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# Challenge: Yin and Ying addendum

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18 Oct 2003, 01:46
This topic is locked. If you want to discuss this question please re-post it in the respective forum.

Hi:

Someone solved Stolyar's original YIN-YAN problem too quickly so I decided to add a little twist to make it more "interesting."

In the attached diagram, the assumptions are the same as in Stolyar's problem (A, B, C are on diameter, center of circle is B, and all arcs are semicircles). Suppose angle YXA = 105 degrees. What is the ratio of the area of the shaded area region above the red line to the area of the shaded region below the red line? (Diagram is not drawn to scale and angles drawn are not accurate).

A) 3/4
B) 5/6
C) 1
D) 7/5
E) 9/7
Attachments

ying.jpg [ 11.69 KiB | Viewed 1161 times ]

ying.jpg [ 11.69 KiB | Viewed 1166 times ]

_________________

Best,

AkamaiBrah
Former Senior Instructor, Manhattan GMAT and VeritasPrep
Vice President, Midtown NYC Investment Bank, Structured Finance IT
MFE, Haas School of Business, UC Berkeley, Class of 2005
MBA, Anderson School of Management, UCLA, Class of 1993

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18 Oct 2003, 06:40
AkamaiBrah wrote:
Hi:

Someone solved Stolyar's original YIN-YAN problem too quickly so I decided to add a little twist to make it more "interesting."

In the attached diagram, the assumptions are the same as in Stolyar's problem (A, B, C are on diameter, center of circle is B, and all arcs are semicircles). Suppose angle YXA = 105 degrees. What is the ratio of the area of the shaded area region above the red line to the area of the shaded region below the red line? (Diagram is not drawn to scale and angles drawn are not accurate).

A) 3/4
B) 5/6
C) 1
D) 7/5
E) 9/7

stolyar, what if the info YXA = 105 is not given.

can we still solve the problem.

I tried using the property that an angle inscribed in a semicircle is 90.

So i get AYC = 90 and AXC = 90 . Also ABC,BYC and XYB are

isosceles triangles.

I couldnt really go further , any ideas?

thanks
praetorian
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18 Oct 2003, 08:29
I do not think so.
If an angle is not given, then point Y can slide anywhere around the circle, making parts of the shaded region change. We need to fix point Y somehow.
GMAT Instructor
Joined: 07 Jul 2003
Posts: 770
Location: New York NY 10024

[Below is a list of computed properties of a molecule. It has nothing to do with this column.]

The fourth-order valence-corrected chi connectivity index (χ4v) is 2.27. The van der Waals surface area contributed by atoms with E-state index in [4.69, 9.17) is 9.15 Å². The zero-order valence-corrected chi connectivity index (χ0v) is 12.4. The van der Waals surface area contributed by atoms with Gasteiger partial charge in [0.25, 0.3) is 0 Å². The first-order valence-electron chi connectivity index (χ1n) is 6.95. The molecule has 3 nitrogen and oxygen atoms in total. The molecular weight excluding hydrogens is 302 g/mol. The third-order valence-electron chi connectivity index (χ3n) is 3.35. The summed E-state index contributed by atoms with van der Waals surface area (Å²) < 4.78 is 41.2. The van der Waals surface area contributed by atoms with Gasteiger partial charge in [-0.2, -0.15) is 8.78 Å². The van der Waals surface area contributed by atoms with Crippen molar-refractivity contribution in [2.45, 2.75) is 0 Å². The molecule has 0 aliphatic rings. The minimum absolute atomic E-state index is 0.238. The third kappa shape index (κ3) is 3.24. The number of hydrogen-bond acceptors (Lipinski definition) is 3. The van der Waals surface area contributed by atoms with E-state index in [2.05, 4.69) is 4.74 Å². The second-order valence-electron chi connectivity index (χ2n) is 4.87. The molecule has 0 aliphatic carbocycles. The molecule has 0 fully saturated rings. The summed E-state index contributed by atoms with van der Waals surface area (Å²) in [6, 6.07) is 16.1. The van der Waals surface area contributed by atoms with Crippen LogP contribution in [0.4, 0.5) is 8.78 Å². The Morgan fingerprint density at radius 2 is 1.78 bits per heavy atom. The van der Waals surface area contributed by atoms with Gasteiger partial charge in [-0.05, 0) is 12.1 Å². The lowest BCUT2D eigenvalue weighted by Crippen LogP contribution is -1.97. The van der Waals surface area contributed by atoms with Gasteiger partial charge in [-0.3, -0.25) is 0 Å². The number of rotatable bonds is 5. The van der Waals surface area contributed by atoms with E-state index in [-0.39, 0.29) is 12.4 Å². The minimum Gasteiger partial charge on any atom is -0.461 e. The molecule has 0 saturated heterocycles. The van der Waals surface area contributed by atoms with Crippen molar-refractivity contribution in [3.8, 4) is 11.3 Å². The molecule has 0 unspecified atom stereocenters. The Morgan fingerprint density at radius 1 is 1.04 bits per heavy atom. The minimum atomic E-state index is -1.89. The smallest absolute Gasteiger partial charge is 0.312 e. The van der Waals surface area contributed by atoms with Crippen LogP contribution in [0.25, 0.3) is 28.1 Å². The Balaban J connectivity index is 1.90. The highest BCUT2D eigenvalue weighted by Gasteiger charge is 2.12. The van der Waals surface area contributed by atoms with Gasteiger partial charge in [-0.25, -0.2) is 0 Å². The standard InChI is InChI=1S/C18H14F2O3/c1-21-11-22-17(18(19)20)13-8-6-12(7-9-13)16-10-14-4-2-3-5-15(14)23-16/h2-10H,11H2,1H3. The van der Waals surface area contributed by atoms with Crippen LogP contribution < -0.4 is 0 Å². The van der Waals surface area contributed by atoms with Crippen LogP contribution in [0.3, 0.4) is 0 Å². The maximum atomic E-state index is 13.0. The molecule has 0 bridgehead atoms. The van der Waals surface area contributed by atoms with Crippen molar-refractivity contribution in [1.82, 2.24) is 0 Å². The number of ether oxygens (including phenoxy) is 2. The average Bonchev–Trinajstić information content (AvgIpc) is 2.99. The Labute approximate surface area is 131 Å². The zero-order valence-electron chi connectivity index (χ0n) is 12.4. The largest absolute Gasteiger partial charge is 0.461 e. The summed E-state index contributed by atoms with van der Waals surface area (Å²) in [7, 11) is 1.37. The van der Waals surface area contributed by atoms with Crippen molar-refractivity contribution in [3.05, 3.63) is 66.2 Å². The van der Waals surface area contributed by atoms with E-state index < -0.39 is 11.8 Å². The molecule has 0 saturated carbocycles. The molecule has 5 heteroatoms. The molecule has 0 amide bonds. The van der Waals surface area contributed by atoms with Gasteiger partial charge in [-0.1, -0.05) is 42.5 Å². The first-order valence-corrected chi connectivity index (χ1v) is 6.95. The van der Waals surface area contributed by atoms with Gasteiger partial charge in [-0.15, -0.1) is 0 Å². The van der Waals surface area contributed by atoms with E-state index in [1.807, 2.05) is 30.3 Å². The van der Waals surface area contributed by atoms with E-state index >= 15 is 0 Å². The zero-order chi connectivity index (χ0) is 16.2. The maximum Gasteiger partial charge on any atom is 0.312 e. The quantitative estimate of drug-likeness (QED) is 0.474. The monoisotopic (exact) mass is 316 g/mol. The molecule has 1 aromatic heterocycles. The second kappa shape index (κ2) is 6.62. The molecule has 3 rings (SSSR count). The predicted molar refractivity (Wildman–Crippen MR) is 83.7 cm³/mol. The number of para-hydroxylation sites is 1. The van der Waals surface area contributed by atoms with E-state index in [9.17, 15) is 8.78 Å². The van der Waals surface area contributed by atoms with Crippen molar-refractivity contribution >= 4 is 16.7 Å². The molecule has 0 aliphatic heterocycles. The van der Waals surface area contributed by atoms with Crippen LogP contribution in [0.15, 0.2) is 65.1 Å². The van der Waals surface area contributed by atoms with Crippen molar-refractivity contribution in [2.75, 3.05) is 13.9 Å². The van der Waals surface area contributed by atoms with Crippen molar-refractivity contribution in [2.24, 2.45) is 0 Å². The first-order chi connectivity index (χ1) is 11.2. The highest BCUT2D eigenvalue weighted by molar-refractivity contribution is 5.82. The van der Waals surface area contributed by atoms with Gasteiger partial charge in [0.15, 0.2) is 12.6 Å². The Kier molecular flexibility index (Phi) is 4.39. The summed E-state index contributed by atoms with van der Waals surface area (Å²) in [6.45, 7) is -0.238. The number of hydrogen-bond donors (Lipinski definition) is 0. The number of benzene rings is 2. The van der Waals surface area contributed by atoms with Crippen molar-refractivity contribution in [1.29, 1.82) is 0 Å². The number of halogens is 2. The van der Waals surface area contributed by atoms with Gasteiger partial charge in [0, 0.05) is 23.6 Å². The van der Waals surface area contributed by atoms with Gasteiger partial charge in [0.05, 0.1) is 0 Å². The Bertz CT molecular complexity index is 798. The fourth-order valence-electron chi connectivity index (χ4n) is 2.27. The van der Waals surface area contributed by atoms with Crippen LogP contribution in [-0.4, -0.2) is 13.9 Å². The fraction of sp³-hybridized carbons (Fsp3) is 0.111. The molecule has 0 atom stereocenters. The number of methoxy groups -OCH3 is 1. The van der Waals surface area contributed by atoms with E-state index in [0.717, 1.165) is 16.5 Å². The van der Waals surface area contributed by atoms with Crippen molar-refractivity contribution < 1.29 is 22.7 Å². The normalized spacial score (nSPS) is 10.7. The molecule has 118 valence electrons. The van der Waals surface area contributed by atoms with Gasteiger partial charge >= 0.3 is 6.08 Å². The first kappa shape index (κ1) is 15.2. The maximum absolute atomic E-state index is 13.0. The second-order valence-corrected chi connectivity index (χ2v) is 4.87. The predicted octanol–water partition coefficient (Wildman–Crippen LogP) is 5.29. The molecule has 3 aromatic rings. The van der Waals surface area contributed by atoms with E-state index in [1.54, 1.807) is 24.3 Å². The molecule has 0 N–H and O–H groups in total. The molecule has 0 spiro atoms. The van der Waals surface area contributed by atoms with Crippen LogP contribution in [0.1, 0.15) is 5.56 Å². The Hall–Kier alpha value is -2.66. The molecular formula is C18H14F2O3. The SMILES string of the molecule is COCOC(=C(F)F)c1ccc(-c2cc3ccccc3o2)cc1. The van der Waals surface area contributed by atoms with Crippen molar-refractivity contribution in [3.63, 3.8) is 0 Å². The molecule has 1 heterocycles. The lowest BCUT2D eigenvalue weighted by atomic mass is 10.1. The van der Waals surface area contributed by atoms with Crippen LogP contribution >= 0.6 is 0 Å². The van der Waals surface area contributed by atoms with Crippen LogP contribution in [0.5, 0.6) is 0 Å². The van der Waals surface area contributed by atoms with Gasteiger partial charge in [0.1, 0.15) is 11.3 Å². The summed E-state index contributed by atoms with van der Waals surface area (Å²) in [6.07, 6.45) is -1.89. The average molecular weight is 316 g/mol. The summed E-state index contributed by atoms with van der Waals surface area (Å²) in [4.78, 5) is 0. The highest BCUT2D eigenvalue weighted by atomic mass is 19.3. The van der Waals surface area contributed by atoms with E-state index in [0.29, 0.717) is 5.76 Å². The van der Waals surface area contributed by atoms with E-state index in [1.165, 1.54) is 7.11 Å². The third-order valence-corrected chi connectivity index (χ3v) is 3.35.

Schools: Haas, MFE; Anderson, MBA; USC, MSEE
Followers: 26

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18 Oct 2003, 12:30
stolyar wrote:
I do not think so.
If an angle is not given, then point Y can slide anywhere around the circle, making parts of the shaded region change. We need to fix point Y somehow.

Stolyar was able to solve this very nicely, but I deleted his post so that everyone else would have a chance to solve it.

P.S.: Stolyar -- everyone knows you are a whiz. Since you are a moderator, please give everyone a chance to solve before solving! (you can always message your solution to me privately and I will let you know how you did and give you credit if you get it right).
_________________

Best,

AkamaiBrah
Former Senior Instructor, Manhattan GMAT and VeritasPrep
Vice President, Midtown NYC Investment Bank, Structured Finance IT
MFE, Haas School of Business, UC Berkeley, Class of 2005
MBA, Anderson School of Management, UCLA, Class of 1993

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19 Oct 2003, 00:15

If angle axy=105 then sector acy=210. obviously sector ac=180 right. Thus, sector yc=30 (210-180). Sector yc is enclosed by the central angle ybc, making angle ycb=30 degrees. 30/360 = 1/12. so the area of that portion is pi/12.

the area of the semi circle is .5*(.5)^2*pi or pi/8

so the area below the red line is pi/12 + pi/8 = 5pi/24

the area of the shaded region is pi/2 (see original ying yang problem).

thus the area above the red line is pi/2 -pi/12 - pi/8 = 7pi/24

the ratio requested in the problem is (7pi/24)/(5pi/24) = 7/5

Great problems akamai. If the teachers at that math work shop are half as good as you then i'm sure i would have gotten my money's worth, too bad they're filled up.
Keep em coming
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24 Oct 2003, 06:37
how is sector acy = 210?
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24 Oct 2003, 21:18
Soumala wrote:
how is sector acy = 210?

the problem states that axy = 105. For any non-central angle in a circle the sector enclosed by that angle is always twice that angle. For a central angle the sector is the same as the angle. For example if xby = 80 then sector xy would also equal 80.
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25 Oct 2003, 10:11
Thanks for the explanation Sandoval.Looks like I need to brush up my fundamentals.
25 Oct 2003, 10:11
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